For a single instant I felt the Christ¬mas tree stir under my grasp, its tiny red, yellow, blue and green lights flar¬ing brightly. The high, thin notes of "I'm dreaming of a white Christmas" bounced off the ceiling. Then a dull, roaring sensation boomed up my arm, crashed into my shoulder, down my spine, hovered for a moment in my pel¬vic region and then whinged out through my other arm. For a moment, I stood frozen; then I toppled through a cloud of billowing smoke—striking my head smartly against the arm of my burnt-orange Naugahyde Barcalounger—and lay for a full minute, during which I had the clear impression of being on a skiing trip in the Alps, which is rather odd, since I am resolutely anti skiing. Tentatively, my mind gradually groped back into focus and I knew the worst. I had just voided another guarantee.
I crawled to my feet, my silken dress¬ing gown still smoldering slightly, and staggered over to the couch. I sat down heavily, flicking my wrists, attempting to restore some circulation. It was a little early in the morning for shock therapy, I reflected. Christmas decorations lay scattered about me. Absent-mindedly, I examined a plastic bag containing two sprigs of neoprene mistletoe. In red, Christmasy lettering, PLASTOKISS splashed across the gay bagging. Well, at least you don't have to plug this stuff in, I mused.
Little did I realize that this fiasco was but a prelude to an electrifying pre-Christmas trauma that would set the tone for the entire yuletide fortnight. Wisps of blue-gray electrical smoke ed¬died about my bookshelves. The shock had given me a more than moderately nasty headache, which, piled on top of my usual Saturday-morning hangover, should have been enough hint of im¬pending events. But we live from mo¬ment to moment, rarely perceiving the vaster plans that contrive to undo us.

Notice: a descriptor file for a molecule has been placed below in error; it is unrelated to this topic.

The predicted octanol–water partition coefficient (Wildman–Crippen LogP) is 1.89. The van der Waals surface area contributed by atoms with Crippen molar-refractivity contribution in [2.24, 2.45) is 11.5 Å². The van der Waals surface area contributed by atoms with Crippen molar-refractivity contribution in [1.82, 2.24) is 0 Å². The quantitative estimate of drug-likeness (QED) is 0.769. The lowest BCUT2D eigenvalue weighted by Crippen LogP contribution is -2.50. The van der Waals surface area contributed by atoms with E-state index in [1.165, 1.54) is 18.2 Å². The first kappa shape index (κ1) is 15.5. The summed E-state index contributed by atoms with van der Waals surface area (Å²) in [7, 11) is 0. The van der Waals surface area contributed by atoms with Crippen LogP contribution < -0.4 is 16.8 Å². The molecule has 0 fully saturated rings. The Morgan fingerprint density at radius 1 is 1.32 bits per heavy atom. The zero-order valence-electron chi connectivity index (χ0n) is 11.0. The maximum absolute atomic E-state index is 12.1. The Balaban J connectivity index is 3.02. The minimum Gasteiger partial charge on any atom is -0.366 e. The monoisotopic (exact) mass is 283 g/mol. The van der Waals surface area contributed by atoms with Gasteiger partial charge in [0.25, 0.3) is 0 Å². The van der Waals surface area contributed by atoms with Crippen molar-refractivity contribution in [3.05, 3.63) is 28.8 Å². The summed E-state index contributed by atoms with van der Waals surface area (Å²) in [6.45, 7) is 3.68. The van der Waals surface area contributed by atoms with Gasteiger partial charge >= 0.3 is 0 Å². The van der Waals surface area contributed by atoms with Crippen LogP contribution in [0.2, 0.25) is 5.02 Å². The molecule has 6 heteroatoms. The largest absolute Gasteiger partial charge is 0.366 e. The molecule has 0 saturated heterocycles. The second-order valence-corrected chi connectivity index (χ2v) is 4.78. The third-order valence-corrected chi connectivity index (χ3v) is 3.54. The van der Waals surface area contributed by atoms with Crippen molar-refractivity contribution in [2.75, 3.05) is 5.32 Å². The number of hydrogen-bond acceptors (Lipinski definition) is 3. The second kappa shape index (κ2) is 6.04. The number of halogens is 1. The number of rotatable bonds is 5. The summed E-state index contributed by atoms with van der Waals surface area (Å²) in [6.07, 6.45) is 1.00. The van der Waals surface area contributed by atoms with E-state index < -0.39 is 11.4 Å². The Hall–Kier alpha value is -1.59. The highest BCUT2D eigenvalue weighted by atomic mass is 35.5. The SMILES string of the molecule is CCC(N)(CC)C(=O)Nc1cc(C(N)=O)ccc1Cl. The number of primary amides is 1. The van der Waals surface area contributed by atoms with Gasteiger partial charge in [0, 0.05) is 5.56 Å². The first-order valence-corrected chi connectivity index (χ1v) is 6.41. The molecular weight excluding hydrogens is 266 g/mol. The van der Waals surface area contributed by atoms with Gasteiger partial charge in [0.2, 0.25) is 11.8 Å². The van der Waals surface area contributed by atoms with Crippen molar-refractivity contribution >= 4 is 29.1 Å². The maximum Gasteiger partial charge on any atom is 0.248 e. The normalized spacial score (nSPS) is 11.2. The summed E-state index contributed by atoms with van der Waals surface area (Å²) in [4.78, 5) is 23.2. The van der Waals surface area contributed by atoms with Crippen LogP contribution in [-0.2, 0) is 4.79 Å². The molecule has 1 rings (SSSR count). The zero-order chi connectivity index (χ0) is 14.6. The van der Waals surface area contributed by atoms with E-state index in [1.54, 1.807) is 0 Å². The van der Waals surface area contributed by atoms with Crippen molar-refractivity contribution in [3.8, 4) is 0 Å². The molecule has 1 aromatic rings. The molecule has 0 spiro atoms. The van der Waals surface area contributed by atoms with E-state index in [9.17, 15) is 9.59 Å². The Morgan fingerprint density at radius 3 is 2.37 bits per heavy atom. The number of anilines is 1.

The doorbell rang. My mind, slowed by its unexpected jolt of Con Ed juice, at first did not respond. It rang again. Finally, I heard a disembodied voice that I dimly recognized as mine call out:
"What do you want?"
From beyond the door, I heard the surly, guttural tones of the doorman: "A package."
A package? Instantly the cobwebs fled. There is nothing that brings the roses to the cheeks of a man quicker than to announce he is receiving a pack¬age. Leaping to my feet, I lurched for¬ward, barking my shins against my free-form coffee table, and limped to the door, oblivious of the thin crimson trail of blood I left behind me.
LIFE—THE COMPLETE CEREAL. Sweat poured down my brow as I read the green block letters printed on the huge, lumpy, battered cardboard carton as I struggled to drag it over the sill of my apartment door. Slowly I inched the monster burden over my $700-a-yard, mocha-shaded wall-to-wall carpeting and into the living room, my Sulka dressing gown sopping wet with honest perspira¬tion. Even the monogram drooped.
Painfully, I toppled the hulking mass end upward, hearing from inside a muffled clinking and clattering, a tin¬kling, rolling, sifting, grating mélange of sound from within the battered carton. Even as I eased myself down into my magnificent alligatorskin Pakistani sling chair to rub my shattered shin, which was now beginning to throb, the box continued to emit muted noises, like sand filtering down through a mess of broken Christmas-tree ornaments. From deep inside came the low whir of a spring suddenly uncoiling. It stopped, ticked twice and was silent. Somehow, that spring and the sound it made were vaguely familiar. Then began a faint, derisive quacking, as of some demented duck calling to its lascivious mate. In-stinctively, I struck out at the carton with my clenched fist. The duck quacked once again and the giant carton lapsed into an ominous silence. Only the sound of distant sirens, keeping the citizenry at bay, drifted in from the outside world.